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On chains, and some weather hijinks

That's the beauty of -12º F. Within thirty seconds, the air was clear again, and the next shot is the same stern five minutes later.

I love getting boat shots from my father, and I applaud any email interaction from my mother; my parents, like so many I know, were charmingly late to set about with "the email." So it's just plain cute to get emails from them, especially when I see they've mustered the exuberance necessary to fire off a couple forwards. I only get chain forwards from people related to me; it's an acceptable familial tariff, and how else would I keep abreast of colloquial humor, pet fashion, and urban legends?

I remember a time (antes de email & circa Christopher Pike's Chain Letter 1 & 2) when I took the onus of chains as seriously as I took all my grade school friends' sworn secrets (wasn't discretion--or its semblance--the major prereq of young friendships?): I would not tell, and I would absolutely not break the chain. Now I blithely read them and move on with my life. Maybe I'm a cynic and no fun, but I just don't do chain emails or chain myspace posts other chained correspondence. Ok maybe the caveat would be a missing child alert, but that's about it. We've touch on chains before (including rehab resources), but do you have chain-addicts in your life, or are you an active or recovering chain-keeper?

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MegaSecur, YouTube
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Design
The Self-Deploying Flood Barrier That Could Keep Cities Dry Without Sandbags
MegaSecur, YouTube
MegaSecur, YouTube

For many places in the world, the future is going to be wet. Climate change is already intensifying heavy rains and flooding in parts of the U.S., and it’s only expected to get worse. A recent study estimated that by 2050, more than 60 million people in the U.S. would be vulnerable to 100-year floods.

Some cities plan to meet rising waters with protective parkland, while some architects are developing floating houses. And one company has figured out how to replace piles of sandbags as emergency flood control, as Business Insider reports. Water-Gate, a line of flood protection products made by a Canadian company called MegaSecur, is a self-deploying water barrier that can be used to stop overflowing water in its tracks.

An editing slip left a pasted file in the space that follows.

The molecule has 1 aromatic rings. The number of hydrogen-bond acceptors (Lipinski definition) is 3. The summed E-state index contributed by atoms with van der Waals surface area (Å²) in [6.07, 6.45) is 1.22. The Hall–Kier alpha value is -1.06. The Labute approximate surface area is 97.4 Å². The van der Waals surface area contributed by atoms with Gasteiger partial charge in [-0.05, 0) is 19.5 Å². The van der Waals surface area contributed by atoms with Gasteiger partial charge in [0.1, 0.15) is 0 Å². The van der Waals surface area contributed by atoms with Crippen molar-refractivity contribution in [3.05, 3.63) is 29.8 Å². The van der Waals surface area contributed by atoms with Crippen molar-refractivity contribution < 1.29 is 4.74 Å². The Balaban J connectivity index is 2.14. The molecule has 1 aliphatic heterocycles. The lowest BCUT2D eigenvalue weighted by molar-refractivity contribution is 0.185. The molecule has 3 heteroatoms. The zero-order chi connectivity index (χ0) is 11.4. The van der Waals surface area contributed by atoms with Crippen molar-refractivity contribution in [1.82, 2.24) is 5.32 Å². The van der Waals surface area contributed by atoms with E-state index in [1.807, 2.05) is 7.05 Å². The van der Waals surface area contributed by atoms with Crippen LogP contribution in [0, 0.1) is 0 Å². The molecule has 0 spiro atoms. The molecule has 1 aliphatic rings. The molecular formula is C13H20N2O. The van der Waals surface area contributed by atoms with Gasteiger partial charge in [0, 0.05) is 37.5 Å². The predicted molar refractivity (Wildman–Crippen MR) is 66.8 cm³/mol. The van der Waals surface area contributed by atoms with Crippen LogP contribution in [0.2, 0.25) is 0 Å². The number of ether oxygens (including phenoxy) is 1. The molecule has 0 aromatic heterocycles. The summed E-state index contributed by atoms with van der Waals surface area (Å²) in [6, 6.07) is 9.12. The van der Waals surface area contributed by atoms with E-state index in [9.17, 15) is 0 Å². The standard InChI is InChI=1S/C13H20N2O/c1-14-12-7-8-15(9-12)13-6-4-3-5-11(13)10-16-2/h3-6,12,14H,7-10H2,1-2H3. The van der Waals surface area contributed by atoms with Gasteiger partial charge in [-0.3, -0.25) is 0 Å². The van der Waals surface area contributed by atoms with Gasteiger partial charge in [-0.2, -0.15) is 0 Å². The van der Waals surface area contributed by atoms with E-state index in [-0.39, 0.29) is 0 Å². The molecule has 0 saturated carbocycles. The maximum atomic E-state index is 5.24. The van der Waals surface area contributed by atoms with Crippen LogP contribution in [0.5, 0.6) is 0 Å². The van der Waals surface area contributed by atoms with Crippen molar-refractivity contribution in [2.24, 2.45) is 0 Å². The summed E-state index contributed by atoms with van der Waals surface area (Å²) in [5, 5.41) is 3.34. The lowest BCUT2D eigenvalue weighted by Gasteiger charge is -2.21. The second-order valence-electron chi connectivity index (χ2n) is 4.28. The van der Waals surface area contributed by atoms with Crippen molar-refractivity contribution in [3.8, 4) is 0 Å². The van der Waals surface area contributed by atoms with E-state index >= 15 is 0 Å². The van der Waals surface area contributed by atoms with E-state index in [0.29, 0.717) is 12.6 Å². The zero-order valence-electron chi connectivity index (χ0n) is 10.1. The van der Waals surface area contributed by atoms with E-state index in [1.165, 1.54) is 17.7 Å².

The emergency dam is made of folded canvas that, when water rushes into it, inflates up to become a kind of pocket for the water to get trapped in. You can roll it out across a street, a canal, or a creek like a giant hose, then wait for the water to arrive. In the event of a flash flood, you can even deploy it while the flood is already in progress. It can stop waters that rise up to five feet.

According to MegaSecur, one Water-Gate dam can replace thousands of sandbags, and once the floodwaters have receded, you can fold it back up and use it again. Sadly, based on the flood projections of climate change scientists, heavy flooding will soon become more and more common, and that will make reusable flood barriers necessary, saving time and money that would otherwise be spent buying, stacking, and getting rid of sandbags. The auto-deployment also means that it can be used by a single person, rather than a team of laborers. It could just as easily be set up outside a house by a homeowner as it could be set up on a city street by an emergency worker.

As climate change-related proposals go, it sounds a little more feasible than a floating house.

[h/t Business Insider]

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iStock
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Weather Watch
Thanks to Desert Dust, Eastern Europe Is Covered in Orange Snow
iStock
iStock

Certain areas of Eastern Europe are starting to look a bit like Mars. Over the last few days, snowy places like Sochi, Russia have experienced an unusual snowfall that coated mountains in orange powder, according to the BBC.

The orange snow was the result of winds blowing sand from the Sahara east to places like Moldova, Romania, Bulgaria, Ukraine, and Russia. The sand mixes with precipitation to form orange-tinted snow. According to the BBC, the phenomenon occurs semi-regularly, turning snow orange about once every five years, but this year is especially sandy. As a result, skiers are navigating slopes that look like they're from a different world, as you can see in the video below from The Guardian.

The Sahara rarely gets snow, but when it does, the landscape can look somewhat similar, as you can see in this image of the Atlas mountains in Morocco.

Instagram is currently filled with photos and videos from Eastern Europe featuring the odd-looking snow. Check out a few samples below.

[h/t BBC]

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